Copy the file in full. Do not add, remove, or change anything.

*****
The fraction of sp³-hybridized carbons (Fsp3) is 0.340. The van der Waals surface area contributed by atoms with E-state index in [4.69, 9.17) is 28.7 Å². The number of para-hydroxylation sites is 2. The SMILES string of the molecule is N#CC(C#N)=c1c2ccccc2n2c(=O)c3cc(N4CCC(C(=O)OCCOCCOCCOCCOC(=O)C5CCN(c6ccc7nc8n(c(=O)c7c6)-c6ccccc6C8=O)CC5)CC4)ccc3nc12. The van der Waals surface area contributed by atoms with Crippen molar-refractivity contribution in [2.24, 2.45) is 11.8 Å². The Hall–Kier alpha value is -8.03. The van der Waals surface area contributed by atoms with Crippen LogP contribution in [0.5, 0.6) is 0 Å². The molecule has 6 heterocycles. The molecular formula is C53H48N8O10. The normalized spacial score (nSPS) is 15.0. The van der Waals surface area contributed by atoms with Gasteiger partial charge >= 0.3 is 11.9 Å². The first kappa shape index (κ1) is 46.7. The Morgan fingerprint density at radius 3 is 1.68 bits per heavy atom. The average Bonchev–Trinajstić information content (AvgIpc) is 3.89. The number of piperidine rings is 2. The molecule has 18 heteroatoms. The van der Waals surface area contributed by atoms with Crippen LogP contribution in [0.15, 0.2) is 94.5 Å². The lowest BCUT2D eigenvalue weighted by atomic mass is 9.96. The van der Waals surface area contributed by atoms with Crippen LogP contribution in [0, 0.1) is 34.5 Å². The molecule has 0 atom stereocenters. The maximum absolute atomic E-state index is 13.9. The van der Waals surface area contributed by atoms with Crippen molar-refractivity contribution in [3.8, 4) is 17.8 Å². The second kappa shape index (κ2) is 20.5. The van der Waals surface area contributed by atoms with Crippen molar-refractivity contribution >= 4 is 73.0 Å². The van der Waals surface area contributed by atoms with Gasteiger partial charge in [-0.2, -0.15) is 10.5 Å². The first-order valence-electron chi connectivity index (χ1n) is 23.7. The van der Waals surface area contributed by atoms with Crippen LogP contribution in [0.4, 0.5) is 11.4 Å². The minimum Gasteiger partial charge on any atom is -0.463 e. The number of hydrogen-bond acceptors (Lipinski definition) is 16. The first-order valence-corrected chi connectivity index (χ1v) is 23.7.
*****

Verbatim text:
The fraction of sp³-hybridized carbons (Fsp3) is 0.340. The van der Waals surface area contributed by atoms with E-state index in [4.69, 9.17) is 28.7 Å². The number of para-hydroxylation sites is 2. The SMILES string of the molecule is N#CC(C#N)=c1c2ccccc2n2c(=O)c3cc(N4CCC(C(=O)OCCOCCOCCOCCOC(=O)C5CCN(c6ccc7nc8n(c(=O)c7c6)-c6ccccc6C8=O)CC5)CC4)ccc3nc12. The van der Waals surface area contributed by atoms with Crippen molar-refractivity contribution in [2.24, 2.45) is 11.8 Å². The Hall–Kier alpha value is -8.03. The van der Waals surface area contributed by atoms with Crippen LogP contribution in [0.5, 0.6) is 0 Å². The molecule has 6 heterocycles. The molecular formula is C53H48N8O10. The normalized spacial score (nSPS) is 15.0. The van der Waals surface area contributed by atoms with Gasteiger partial charge >= 0.3 is 11.9 Å². The first kappa shape index (κ1) is 46.7. The Morgan fingerprint density at radius 3 is 1.68 bits per heavy atom. The average Bonchev–Trinajstić information content (AvgIpc) is 3.89. The number of piperidine rings is 2. The molecule has 18 heteroatoms. The van der Waals surface area contributed by atoms with Crippen LogP contribution in [0.15, 0.2) is 94.5 Å². The lowest BCUT2D eigenvalue weighted by atomic mass is 9.96. The van der Waals surface area contributed by atoms with Crippen LogP contribution in [0, 0.1) is 34.5 Å². The molecule has 0 atom stereocenters. The maximum absolute atomic E-state index is 13.9. The van der Waals surface area contributed by atoms with Crippen molar-refractivity contribution in [3.8, 4) is 17.8 Å². The second kappa shape index (κ2) is 20.5. The van der Waals surface area contributed by atoms with Crippen molar-refractivity contribution >= 4 is 73.0 Å². The van der Waals surface area contributed by atoms with Gasteiger partial charge in [-0.2, -0.15) is 10.5 Å². The first-order valence-electron chi connectivity index (χ1n) is 23.7. The van der Waals surface area contributed by atoms with Crippen LogP contribution in [0.4, 0.5) is 11.4 Å². The minimum Gasteiger partial charge on any atom is -0.463 e. The number of hydrogen-bond acceptors (Lipinski definition) is 16. The first-order valence-corrected chi connectivity index (χ1v) is 23.7.